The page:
Putin’s Budapest visit passes smoothly, but draws criticism
Russian President Vladimir Putin’s visit to Budapest Thursday to meet Hungarian Prime Minister Viktor Orbán went seamlessly, with the announcements made by the two leaders largely as expected, although the encounter has received widespread criticism, according to various reports.
The two leaders give a joint press conference on Thursday following their talks. (Photo: MTI/Zsolt Szigetváry)
Putin’s official visit to Budapest was almost a matter of routine. For the past few years, the two leaders have been meeting annually, alternating between Russia and Hungary. Putin’s last visit to Hungary was in 2015, last year Orbán traveled to Russia; thus, following the pattern, Orbán may well meet Putin next year in Russia.
Yesterday, the two leaders negotiated on expected issues. Orbán announced Hungary could take gas deliveries from Russiaʼs Nord Stream pipeline via Slovakia, according to Hungarian news agency MTI. The Hungarian leader also said Hungary is not seeking to renegotiate the conditions of a loan from Russia to upgrade its sole nuclear power plant.
Orbán said the question of stability affecting the deliveries of Russian gas through Ukraine was unavoidable and that Hungary had always been interested in diversifying delivery routes, MTI reported. Hungary can accept gas from the north through a little used interconnector with Slovakia, and Russia is open to this, he added.
Orbán talks against sanctions
Orbán, as expected, took a stance against the sanctions Russia has been under for the past few years, since its annexation of Crimea from Ukraine. Echoing the Foreign Ministry’s earlier statement, he claimed that bilateral trade has suffered to the tune of USD 6.5 billion over the course of three years as a result of the trade embargoes. Putin confirmed Orbán’s stance by saying that “objective facts” support the figures. However Orbán’s estimate is thought optimistically high by many, Hungarian online news portal 444.hu reported.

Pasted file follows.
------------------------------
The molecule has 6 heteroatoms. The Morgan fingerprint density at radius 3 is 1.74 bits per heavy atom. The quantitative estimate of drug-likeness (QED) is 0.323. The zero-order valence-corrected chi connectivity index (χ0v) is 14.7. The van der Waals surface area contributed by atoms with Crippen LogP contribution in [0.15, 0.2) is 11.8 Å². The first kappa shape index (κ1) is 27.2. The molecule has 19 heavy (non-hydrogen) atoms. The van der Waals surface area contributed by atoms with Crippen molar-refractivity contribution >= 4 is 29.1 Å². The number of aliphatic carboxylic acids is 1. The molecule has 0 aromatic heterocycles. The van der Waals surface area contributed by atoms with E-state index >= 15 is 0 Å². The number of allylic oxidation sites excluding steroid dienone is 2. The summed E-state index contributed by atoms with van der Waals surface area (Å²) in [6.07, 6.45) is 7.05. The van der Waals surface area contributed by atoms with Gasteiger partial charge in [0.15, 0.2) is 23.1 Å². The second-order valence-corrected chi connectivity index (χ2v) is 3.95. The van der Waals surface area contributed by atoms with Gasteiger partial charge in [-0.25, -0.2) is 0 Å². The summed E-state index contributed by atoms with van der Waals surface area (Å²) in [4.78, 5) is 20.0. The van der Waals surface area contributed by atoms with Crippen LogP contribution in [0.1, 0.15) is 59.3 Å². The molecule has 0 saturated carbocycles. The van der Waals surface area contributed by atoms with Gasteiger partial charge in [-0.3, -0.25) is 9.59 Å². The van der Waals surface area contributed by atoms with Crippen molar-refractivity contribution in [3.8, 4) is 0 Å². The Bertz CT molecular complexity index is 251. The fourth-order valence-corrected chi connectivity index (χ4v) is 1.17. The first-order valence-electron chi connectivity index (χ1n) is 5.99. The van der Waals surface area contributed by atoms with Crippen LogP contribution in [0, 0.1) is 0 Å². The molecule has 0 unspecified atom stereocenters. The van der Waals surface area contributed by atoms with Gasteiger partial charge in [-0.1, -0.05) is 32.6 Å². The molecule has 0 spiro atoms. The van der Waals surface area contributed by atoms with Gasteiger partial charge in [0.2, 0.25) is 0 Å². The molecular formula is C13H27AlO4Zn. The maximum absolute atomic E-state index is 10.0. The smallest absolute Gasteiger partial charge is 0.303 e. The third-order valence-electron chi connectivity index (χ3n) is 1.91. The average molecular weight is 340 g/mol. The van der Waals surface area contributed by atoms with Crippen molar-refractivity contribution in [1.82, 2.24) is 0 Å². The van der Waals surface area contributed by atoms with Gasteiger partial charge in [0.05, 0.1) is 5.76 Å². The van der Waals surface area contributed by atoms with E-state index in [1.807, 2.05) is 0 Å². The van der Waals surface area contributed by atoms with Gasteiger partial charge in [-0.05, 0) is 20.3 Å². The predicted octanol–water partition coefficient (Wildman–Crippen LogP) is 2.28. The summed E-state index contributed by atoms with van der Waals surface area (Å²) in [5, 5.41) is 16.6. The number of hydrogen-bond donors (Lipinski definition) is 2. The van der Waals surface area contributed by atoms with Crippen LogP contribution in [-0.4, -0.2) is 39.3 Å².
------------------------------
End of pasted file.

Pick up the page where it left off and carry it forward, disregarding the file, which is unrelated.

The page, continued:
The portal noted, on the one hand, that the sanctions came into effect in the spring of 2014, therefore three years of data has not yet been collected. On the other hand, bilateral trade in 2013 was HUF 749 bln, which dropped to HUF 654 bln in 2014 and to HUF 476 bln in 2015. Supposing that the drop for 2016 amounts to the same as for 2015, 444.hu calculates that in total a little more than USD 2 bln could have been lost due to the sanctions. Additionally, 444.hu writes, total exports to Russia do not exceed USD 3 bln since the sanctions were put in place.
Portfolio.hu calculated over the weekend that the significance of the Russian market had dropped earlier in terms of exports as compared to German or regional markets, and that the EU sanctions against Russia include a significant number of products that Hungary does not export to Russia in the first place. Portfolio.hu also observes that the drop due to sanctions is probably lower than that given in the official statistics.
Paks credit not discussed this time
Orbán said that Hungary is not seeking to renegotiate the conditions of its mega-loan from Russia to upgrade its sole nuclear power plant, therefore renegotiating the credit agreement was never on the agenda for the talks, MTI reported. The agreement is good and the PM does not want to put it at risk, the agency added.
The loan from Russia will cover 80% of the EUR 12 bln cost of building two more blocks at Hungary’s sole nuclear plant in Paks, MTI reported, though Putin noted that Russia would even be prepared to finance 100% of the cost of the project. He added that the upgrade would create 10,000 jobs.
The credit Russia would be providing to Hungary has been on hold for the past few years, as the European Commission is currently investigating the matter. Orbán said that most of the obstacles to the start of construction of the Paks blocks had been removed, and that he hopes the EC will take a decision on this soon, allowing construction to start in 2018. According to recently cited unnamed EC sources, the Hungarian media has speculated that the EC could well approve the Russian credit.
Demo against Putin’s visit removed
Amid multiple road closures as part of the tight security measures for Putin’s visit, a planned protest by the opposition party Együtt (Together) on the corner of Kossuth tér, the site of the Parliament building where Putin headed immediately on arrival, was refused access by units of Hungaryʼs Counter Terrorism Center (TEK), a special police unit reporting directly to the interior ministry, despite holding a valid permit to demonstrate.
Együtt Péter Juhász criticized the decision as being “another step” against democracy in Hungary. He claimed that it is the democratic right of Hungarian citizens to demonstrate and express their opinions, especially if the demonstration was reported to the police in advance and a valid permit was issued.
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